In a rare celestial display, a red moon will rise above the horizon tomorrow, July 27, in the longest total lunar eclipse seen this century. Friday's eclipse will offer sky-watchers more time than usual to look. The moon in the lunar eclipse will also be passing through the middle of the Earth's shadow, meaning it will spend the maximum time in darkness, thus contributing to the long duration of the eclipse. Mars shone bright all night as it was at its closest point to Earth since 2003 - visible as a "bright red star" when the skies were clear.
The brighter Mars will remain very close to the eclipsed Moon in the sky on July 27-28 and can be spotted very easily with the naked eye, the statement said.
Unlike a solar eclipse, which can be viewed only from a certain relatively small area of the world, a lunar eclipse may be viewed from anywhere on the night side of Earth.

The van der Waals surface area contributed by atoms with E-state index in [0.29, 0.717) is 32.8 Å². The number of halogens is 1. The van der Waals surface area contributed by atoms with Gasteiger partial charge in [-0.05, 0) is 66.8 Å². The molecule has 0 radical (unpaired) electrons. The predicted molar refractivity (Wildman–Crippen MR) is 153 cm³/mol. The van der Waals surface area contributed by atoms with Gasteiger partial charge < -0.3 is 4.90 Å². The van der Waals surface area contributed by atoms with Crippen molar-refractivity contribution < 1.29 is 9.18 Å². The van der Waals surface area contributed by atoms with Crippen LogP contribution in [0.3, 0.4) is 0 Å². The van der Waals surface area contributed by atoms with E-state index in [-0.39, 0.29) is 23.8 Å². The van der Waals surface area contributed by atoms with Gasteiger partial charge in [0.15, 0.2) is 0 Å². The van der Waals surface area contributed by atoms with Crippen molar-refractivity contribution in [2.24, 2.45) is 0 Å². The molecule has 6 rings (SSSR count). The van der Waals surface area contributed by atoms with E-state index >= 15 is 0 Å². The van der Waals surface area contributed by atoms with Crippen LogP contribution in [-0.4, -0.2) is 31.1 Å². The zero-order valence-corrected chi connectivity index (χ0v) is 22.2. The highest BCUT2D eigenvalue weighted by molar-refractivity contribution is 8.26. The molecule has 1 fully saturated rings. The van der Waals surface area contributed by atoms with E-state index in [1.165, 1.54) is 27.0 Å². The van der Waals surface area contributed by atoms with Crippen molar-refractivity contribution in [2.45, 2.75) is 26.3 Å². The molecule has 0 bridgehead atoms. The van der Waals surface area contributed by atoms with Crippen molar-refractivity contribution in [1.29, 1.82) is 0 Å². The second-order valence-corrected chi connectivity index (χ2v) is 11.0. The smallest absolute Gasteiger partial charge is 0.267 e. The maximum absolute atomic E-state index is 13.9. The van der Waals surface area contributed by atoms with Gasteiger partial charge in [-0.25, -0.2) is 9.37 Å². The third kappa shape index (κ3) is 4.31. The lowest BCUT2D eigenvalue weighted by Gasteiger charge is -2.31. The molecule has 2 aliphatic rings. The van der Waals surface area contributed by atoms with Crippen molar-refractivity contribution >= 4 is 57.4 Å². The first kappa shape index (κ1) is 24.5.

The next total lunar eclipse visible from start to finish from anywhere in Africa will be in 2025.
Dr Gregory Brown, of the Royal Observatory Greenwich explains the phenomena: "At this time, the moon passes into the shadow of the Earth, blocking the light from the sun". "Bloody" referred to the moon during the Eclipse.
Blood Moon Live video below – streaming from cameras around the Earth
Rio de Janeiro's spectators cheered when the blood moon emerged from the fog.
Alexander tweeted: "A partially eclipsed Moon, with our neighbouring planet in the background, just before diving into Earth's atmosphere". First, there will be a total lunar eclipse and although uncommon, this one is special because it's going to last a lot longer than usual - in fact the longest this century.
The Weather Channel will be live streaming the lunar eclipse on its smartphone app beginning at 4 p.m. Some light, though, still reaches it because it is bent by the earth's atmosphere. It wasn't visible in the US, but it could be seen from places like South America, Africa, the Middle East and Central Asia.
This gives the moon a odd red glow as it disappears into the Earth's shadow.
In a total lunar eclipse, the Moon passes through the core of Earth's shadow, often turning red-orange due to the bending of sunlight through Earth's atmosphere. This is the longest because for the last four billion years the moon has been moving away from the Earth and has now reached the flawless spot for the lunar alignment.